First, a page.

As with many computer science algorithms and techniques, dynamic programming has a mathematical background. The concept of dynamic programming was conceived in the 1940s as a mathematical optimization technique.

There are two main ways of applying dynamic programming to a problem: one is called memoization and the other is the bottom up approach.

A prerequisite for dynamic programming is that the problem has an optimal substructure and overlapping subproblems.

Memoization usually involves coming up with a recursive algorithm for the problem and then, making use of the already calculated results in the recursion so that the number of recursive calls are reduced significantly.

The bottom up approach involves coming up with the solution for the subproblem and then building the results in a bottom up way by storing the results in a table. The result of this usually ends up in the last element of the table.

A common example for dynamic programming is the fibonacci series problem. The fibonacci series is defined as a number at index *n* being the sum of the numbers at the previous two indices in the series: *n-1* and *n-2*. The base case is that the series always starts with 1, 1, 2,…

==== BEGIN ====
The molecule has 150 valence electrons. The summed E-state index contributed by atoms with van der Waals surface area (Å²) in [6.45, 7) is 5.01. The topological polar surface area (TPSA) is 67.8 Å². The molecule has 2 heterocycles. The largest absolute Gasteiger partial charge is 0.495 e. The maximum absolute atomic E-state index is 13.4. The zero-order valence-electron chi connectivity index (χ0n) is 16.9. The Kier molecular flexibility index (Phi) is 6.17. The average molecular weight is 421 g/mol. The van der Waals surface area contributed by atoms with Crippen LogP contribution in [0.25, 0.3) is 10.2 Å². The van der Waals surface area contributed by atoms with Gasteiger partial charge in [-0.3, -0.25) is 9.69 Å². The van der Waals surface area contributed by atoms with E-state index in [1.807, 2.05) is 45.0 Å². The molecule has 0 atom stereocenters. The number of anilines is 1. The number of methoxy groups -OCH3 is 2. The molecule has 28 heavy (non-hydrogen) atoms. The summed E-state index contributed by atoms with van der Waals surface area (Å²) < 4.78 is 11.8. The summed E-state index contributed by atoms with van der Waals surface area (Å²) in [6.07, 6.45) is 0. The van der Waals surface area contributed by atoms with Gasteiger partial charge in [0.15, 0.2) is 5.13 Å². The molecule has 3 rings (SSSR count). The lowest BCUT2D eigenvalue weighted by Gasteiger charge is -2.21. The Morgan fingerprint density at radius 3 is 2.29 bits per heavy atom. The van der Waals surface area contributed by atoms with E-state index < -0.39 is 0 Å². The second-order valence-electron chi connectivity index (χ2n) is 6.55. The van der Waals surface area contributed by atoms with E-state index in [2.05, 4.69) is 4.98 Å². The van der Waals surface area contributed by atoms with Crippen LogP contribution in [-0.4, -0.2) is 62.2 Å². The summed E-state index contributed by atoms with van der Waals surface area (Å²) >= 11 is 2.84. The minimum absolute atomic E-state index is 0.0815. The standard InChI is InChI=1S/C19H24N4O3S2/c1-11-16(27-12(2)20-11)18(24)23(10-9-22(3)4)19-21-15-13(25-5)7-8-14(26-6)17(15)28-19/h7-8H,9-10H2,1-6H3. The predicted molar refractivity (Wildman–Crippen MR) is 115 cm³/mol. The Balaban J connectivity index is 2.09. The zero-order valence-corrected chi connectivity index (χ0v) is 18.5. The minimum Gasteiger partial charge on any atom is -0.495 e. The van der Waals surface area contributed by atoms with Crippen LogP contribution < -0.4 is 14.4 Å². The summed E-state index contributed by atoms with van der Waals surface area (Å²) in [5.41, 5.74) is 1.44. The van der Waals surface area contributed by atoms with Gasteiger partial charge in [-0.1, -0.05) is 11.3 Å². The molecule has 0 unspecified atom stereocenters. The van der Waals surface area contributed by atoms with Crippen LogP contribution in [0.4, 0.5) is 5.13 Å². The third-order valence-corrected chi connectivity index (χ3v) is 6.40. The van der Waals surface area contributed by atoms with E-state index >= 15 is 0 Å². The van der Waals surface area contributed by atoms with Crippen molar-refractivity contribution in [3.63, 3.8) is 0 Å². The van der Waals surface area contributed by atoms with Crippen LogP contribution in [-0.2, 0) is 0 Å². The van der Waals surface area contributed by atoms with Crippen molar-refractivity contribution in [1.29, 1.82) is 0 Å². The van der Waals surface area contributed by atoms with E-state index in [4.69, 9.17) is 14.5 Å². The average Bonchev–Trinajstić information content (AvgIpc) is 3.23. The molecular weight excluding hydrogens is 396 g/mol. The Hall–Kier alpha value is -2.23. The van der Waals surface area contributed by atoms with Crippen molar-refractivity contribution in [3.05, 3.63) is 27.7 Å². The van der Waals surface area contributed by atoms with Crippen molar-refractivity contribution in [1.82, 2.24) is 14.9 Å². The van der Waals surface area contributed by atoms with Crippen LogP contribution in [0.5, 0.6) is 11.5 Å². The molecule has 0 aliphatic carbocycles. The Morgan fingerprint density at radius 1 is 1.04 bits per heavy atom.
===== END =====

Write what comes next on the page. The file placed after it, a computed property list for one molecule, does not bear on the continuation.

Using memoization, the solution to the fibonacci series problem is as follows:

```
memo = {}
def fibonacci(n):
global memo
if n in memo:
return memo[n]
if n <= 2:
return 1
f = fibonacci (n-1) + fibonacci (n-2)
memo[n] = f
return f
```

Using the bottom up approach, the solution to the fibonacci series problem is as follows:

```
def fibonacci(n):
memo = {}
for i in range(n):
if i<=1:
memo[i] = 1
continue
memo[i] = memo[i-1] + memo[i-2]
return memo[n]
```